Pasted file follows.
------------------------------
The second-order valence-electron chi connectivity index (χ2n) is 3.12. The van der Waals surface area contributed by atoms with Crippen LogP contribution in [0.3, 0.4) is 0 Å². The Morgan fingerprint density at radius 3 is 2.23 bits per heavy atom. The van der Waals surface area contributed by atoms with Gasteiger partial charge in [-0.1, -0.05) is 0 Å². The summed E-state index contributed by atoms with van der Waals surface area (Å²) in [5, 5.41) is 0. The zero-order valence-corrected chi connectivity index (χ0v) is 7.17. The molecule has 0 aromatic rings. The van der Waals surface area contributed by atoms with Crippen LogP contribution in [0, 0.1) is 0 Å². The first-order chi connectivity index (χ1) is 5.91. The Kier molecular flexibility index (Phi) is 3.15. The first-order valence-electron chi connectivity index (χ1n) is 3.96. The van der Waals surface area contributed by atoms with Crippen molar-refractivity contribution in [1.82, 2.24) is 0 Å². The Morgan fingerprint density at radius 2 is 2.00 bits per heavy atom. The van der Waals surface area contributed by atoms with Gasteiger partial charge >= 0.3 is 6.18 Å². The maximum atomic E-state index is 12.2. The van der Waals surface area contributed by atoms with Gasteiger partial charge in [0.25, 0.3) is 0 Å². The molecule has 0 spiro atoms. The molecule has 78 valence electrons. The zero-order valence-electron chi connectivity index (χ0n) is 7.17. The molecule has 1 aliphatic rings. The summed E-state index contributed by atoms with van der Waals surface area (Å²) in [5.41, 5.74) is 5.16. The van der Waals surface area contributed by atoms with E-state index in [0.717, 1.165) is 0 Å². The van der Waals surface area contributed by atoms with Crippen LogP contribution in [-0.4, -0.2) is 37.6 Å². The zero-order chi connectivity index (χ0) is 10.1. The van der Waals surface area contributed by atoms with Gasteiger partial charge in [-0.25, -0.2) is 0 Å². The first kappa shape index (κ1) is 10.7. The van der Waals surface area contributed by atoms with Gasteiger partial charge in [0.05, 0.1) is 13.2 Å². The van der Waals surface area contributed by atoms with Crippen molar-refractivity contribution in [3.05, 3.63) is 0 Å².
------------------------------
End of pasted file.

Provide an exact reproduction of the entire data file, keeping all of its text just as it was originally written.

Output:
The second-order valence-electron chi connectivity index (χ2n) is 3.12. The van der Waals surface area contributed by atoms with Crippen LogP contribution in [0.3, 0.4) is 0 Å². The Morgan fingerprint density at radius 3 is 2.23 bits per heavy atom. The van der Waals surface area contributed by atoms with Gasteiger partial charge in [-0.1, -0.05) is 0 Å². The summed E-state index contributed by atoms with van der Waals surface area (Å²) in [5, 5.41) is 0. The zero-order valence-corrected chi connectivity index (χ0v) is 7.17. The molecule has 0 aromatic rings. The van der Waals surface area contributed by atoms with Crippen LogP contribution in [0, 0.1) is 0 Å². The first-order chi connectivity index (χ1) is 5.91. The Kier molecular flexibility index (Phi) is 3.15. The first-order valence-electron chi connectivity index (χ1n) is 3.96. The van der Waals surface area contributed by atoms with Crippen molar-refractivity contribution in [1.82, 2.24) is 0 Å². The Morgan fingerprint density at radius 2 is 2.00 bits per heavy atom. The van der Waals surface area contributed by atoms with Gasteiger partial charge >= 0.3 is 6.18 Å². The maximum atomic E-state index is 12.2. The van der Waals surface area contributed by atoms with Gasteiger partial charge in [0.25, 0.3) is 0 Å². The molecule has 0 spiro atoms. The molecule has 78 valence electrons. The zero-order valence-electron chi connectivity index (χ0n) is 7.17. The molecule has 1 aliphatic rings. The summed E-state index contributed by atoms with van der Waals surface area (Å²) in [5.41, 5.74) is 5.16. The van der Waals surface area contributed by atoms with E-state index in [0.717, 1.165) is 0 Å². The van der Waals surface area contributed by atoms with Crippen LogP contribution in [-0.4, -0.2) is 37.6 Å². The zero-order chi connectivity index (χ0) is 10.1. The van der Waals surface area contributed by atoms with Gasteiger partial charge in [-0.25, -0.2) is 0 Å². The first kappa shape index (κ1) is 10.7. The van der Waals surface area contributed by atoms with Gasteiger partial charge in [0.05, 0.1) is 13.2 Å². The van der Waals surface area contributed by atoms with Crippen molar-refractivity contribution in [3.05, 3.63) is 0 Å².